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Climate, Energy and Environment News from Latin America: 11.8 - 11.12.2010

Amanda Maxwell

Posted November 12, 2010 in Health and the Environment, Moving Beyond Oil, Nuclear Weapons, Waste and Energy, Saving Wildlife and Wild Places, Solving Global Warming, The Media and the Environment

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Chile:

A second set of comments from public authorities was issued concerning the environmental impact assessment of the Cuervo river hydroelectric dam project.  The company Energía Austral will have to respond to the 228 comments. (El Divisadero, 11/10/10)  The National Geological and Mining Service (Sernageomin) also issued a report this week on the Cuervo River Project pointing to the region’s high degree of exposure to geological activity and recommended looking into alternative locations for the project. (La Tercera, 11/8/10)

HidroAysén appointed Julio Montero Montégu as the project’s new technical manager. (Diario Financiero, 11/8/10)  Environmental groups that oppose the construction of the HidroAysén dam project have received $6.5 million between 2006-2010 for their opposition campaigns.  (El Mercurio, 11/8/10)

Energy minister Raineri signed an agreement with the mayor of Easter Island and the mayor of the Valparaíso region to develop unconventional renewable energy projects for the Island. (Ministerio de Energía, 11/12/10)  Also this week, Raineri took notes from New Zealand’s geothermal energy experience at an international geothermal seminar. (Ministerio de Energía, 11/11/10)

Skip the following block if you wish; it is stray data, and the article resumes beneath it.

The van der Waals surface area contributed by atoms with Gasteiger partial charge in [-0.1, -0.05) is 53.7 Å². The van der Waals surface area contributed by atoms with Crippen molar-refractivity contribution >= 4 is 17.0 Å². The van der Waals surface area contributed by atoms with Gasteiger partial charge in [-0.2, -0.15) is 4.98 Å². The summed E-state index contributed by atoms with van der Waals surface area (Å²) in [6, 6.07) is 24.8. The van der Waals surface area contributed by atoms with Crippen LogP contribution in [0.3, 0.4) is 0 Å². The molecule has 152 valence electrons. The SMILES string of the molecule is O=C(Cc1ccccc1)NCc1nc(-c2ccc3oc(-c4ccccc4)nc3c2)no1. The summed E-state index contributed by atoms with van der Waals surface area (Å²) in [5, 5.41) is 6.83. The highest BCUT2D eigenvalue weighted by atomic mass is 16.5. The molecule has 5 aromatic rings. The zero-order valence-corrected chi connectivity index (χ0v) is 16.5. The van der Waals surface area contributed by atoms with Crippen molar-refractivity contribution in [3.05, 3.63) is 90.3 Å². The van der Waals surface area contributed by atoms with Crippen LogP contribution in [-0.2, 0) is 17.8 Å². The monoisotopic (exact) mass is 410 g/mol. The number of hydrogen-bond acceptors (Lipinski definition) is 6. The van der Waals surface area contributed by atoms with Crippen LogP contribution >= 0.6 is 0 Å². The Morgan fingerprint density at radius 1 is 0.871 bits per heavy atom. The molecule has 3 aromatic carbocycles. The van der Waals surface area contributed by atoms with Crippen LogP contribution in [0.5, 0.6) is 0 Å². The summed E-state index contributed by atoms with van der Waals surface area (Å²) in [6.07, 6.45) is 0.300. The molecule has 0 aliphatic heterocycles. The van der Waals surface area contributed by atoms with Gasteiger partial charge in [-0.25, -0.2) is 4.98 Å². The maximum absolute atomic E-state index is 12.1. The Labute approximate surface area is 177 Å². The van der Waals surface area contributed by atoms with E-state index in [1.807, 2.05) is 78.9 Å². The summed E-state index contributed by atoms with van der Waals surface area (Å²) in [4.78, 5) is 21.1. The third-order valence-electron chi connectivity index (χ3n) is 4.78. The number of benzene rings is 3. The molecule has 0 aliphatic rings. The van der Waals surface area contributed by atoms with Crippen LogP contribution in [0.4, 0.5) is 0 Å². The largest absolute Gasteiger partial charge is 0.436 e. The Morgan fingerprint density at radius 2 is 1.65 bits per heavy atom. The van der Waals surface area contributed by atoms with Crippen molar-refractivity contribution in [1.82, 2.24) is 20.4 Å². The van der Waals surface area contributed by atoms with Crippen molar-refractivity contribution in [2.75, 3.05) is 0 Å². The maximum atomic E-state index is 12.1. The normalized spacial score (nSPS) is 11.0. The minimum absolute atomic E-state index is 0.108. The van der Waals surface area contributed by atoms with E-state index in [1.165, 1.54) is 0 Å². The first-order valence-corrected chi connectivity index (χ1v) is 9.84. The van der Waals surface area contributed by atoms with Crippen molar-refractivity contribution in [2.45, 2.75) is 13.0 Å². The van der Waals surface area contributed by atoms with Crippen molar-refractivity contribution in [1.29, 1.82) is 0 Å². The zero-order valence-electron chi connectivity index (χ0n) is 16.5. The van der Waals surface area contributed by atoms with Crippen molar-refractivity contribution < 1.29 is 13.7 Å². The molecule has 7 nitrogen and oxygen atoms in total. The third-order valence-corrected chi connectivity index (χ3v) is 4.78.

Research will be conducted on the energy potential of tidal waves in Chacao channel .  The Chilean project won three years worth of funding from the Development Fund for Science and Technology (Fondef). (El Mercurio, 11/8/10) 

A study conducted by the University of Chile forecasted that Chile’s Greenhouse Gases will quadruple by 2030, specifically in the transport and energy sectors. (Estrategia, 11/8/10)

A forestry company, Bosques Arauco, was held accountable for the environmental damage it created to 33 pines in the Biobío región seven years ago.  The court ordered the company to plant 2.36 hectares of native trees. (El Mercurio, 11/9/10)

Costa Rica:

Costa Rica banned open pit mining.  This reform of the mining code will not affect existing mining projects such as the controversial Crucitas mine. (El Financero CR, 11/10/10)

Mexico:

This week President Felipe Calderón inaugurated the Bicentennial Park in what used to be the Azcapotzalco refinery. (JOT, 11/8/10) More than 1 million cubic meters of contaminated soil was remediated (La Jornada, 11/8/10) to build the 55 acre park. (Planeta Azul, 11/9/10)

UNESCO ranked Mexico number one in terms of nature reserves, followed by Brazil and Argentina.  They hold 40 of the 140 protected natural areas around the world. (Teorema Ambiental, 11/11/10)  Mexico named Oaxaca as its most biologically diverse state, representing almost 40% of the national flora. (Planeta Azul, 11/12/10)

In a letter to the news publication, El Universal, the Governor of the State of Mexico, Enrique Peña Nieto, stressed management of water resources and payments for environmental services as ways to combat the environmental crisis. (El Universal, 11/8/10)

In March of next year, the developer Geo will award more than a thousand low income workers sustainable housing. (La Crónica de Hoy, 11/8/10)

Note: The linked articles and excerpts in this post are provided for informational purposes only and do not necessarily reflect the views or positions of the Natural Resources Defense Council.

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